Elle magazine is a publication that has always been one of the nation's favourites, but clearly never popular enough to pip fashion bible, Vogue, to the top spot in the performance poll relating to the number of ad pages sold in each magazine. Although InStyle magazine actually ranked top of the group, the competition seems to be running between two magazines only - Vogue and Elle.
This time last year, (pre-recession), Elle was forced to 'eat Vogue's dust' and was left 317 ad pages short of its competitor. That is until now. WWD's '2009 Ad Page Performance' poll shows that Elle managed to beat its old rival this year, having lost only 473 ad pages, whilst Vogue lost 900. Tom Florio, a Vogue publisher, couldn't resist offering an explanation for the defeat saying, "I learned how important it is to lead the market in terms of editorial standpoint, versus heavily discount and use our editors to sell ad pages. What we saw happen this year, which we haven't seen in a while, is the discounts were approaching 70 percent. Some of the deals that were being done were just crazy."
It seems that our fashionable purses are not the only ones being hit hard by the dreaded 'r' word: the recession is not only affecting our buying habits with clothes, but magazines, too. Ad pages and news-stands sales are undoubtedly down across the board for our favourite monthly magazines, so could this be why the likes of magazine giants Vogue, Elle and Harper's Bazaar are changing their approach to the fashion consumer?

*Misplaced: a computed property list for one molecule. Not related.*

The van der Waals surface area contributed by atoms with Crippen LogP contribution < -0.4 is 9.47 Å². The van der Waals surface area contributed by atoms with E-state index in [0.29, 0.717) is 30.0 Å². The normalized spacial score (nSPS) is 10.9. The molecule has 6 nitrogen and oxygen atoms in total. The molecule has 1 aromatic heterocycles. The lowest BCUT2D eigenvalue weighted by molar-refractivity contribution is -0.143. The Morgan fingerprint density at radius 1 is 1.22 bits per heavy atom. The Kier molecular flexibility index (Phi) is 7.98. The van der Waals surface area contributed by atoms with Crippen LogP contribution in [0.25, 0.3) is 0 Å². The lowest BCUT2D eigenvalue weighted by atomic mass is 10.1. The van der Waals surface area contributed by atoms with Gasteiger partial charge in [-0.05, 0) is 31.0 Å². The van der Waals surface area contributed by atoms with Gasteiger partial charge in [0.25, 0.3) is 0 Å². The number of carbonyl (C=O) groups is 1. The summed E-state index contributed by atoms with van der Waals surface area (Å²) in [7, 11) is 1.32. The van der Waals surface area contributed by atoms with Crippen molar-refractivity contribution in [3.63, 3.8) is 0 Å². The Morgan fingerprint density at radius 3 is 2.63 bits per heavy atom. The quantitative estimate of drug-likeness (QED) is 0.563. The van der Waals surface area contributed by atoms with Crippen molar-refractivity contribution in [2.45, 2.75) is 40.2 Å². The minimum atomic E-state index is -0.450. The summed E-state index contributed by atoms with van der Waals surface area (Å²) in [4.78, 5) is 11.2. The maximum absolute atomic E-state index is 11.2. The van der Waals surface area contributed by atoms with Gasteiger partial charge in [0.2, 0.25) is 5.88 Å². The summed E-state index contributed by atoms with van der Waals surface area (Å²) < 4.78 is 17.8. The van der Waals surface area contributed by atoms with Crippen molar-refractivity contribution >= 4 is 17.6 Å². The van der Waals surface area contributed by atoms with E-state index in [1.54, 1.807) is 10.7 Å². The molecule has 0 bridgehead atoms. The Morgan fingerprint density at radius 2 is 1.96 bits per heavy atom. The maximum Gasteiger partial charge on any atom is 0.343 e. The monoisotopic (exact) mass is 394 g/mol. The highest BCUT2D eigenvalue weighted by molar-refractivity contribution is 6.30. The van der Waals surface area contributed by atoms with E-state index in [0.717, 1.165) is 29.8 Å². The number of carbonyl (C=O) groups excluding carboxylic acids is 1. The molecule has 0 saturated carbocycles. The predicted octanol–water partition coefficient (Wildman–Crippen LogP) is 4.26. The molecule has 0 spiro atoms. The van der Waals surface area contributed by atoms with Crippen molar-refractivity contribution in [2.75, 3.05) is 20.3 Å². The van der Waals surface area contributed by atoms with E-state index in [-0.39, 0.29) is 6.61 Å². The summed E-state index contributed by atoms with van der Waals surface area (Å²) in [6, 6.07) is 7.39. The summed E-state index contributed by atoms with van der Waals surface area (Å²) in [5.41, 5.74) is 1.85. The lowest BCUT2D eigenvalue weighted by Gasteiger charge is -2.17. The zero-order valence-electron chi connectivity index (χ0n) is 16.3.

Recently, there has been a noticeable rise in the number of fashion magazines containing articles about the high street wonders that will transform our wardrobe, within budget. In hard times, it is easy to understand why readers would find it almost inappropriate to be shown garments costing half as much as the average car, with models that are below the nation’s average dress size and have been air brushed to perfection. And so in step the ‘Stylish Steals’, alongside countless celebrity covers and in a further attempt to keep relevant, and more importantly, realistic in these economic times, there is a rise in the link between fashion magazines and reality television.
First to create the attachment was Elle, with Project Runway, ironically now sponsored by Marie Claire. Then came a series of links between the two sectors popping up - Marie Claire’s very own reality television show, Running In Heels, resulted in a boost of single copy sales after its premiere on the Style network.We saw Elle’s Stylista - a reality show in which competitors fought for an internship at the magazine. Although it won’t be returning for a second series, Elle has managed to stay on the reality show bandwagon by hiring Olivia Palermo, famous for being on reality show The City, in a PR assistant role in time for the second series of the hit show. More recently, Vogue allowed readers behind the scenes not on the television, but on the big screen, with the release of R.J. Cutler’s documentary, The September Issue. It is rumoured that the next collaboration between the worlds of magazines and television will see Harper’s Bazaar getting their ‘Fabulous at Every Age’ feature onto our screens.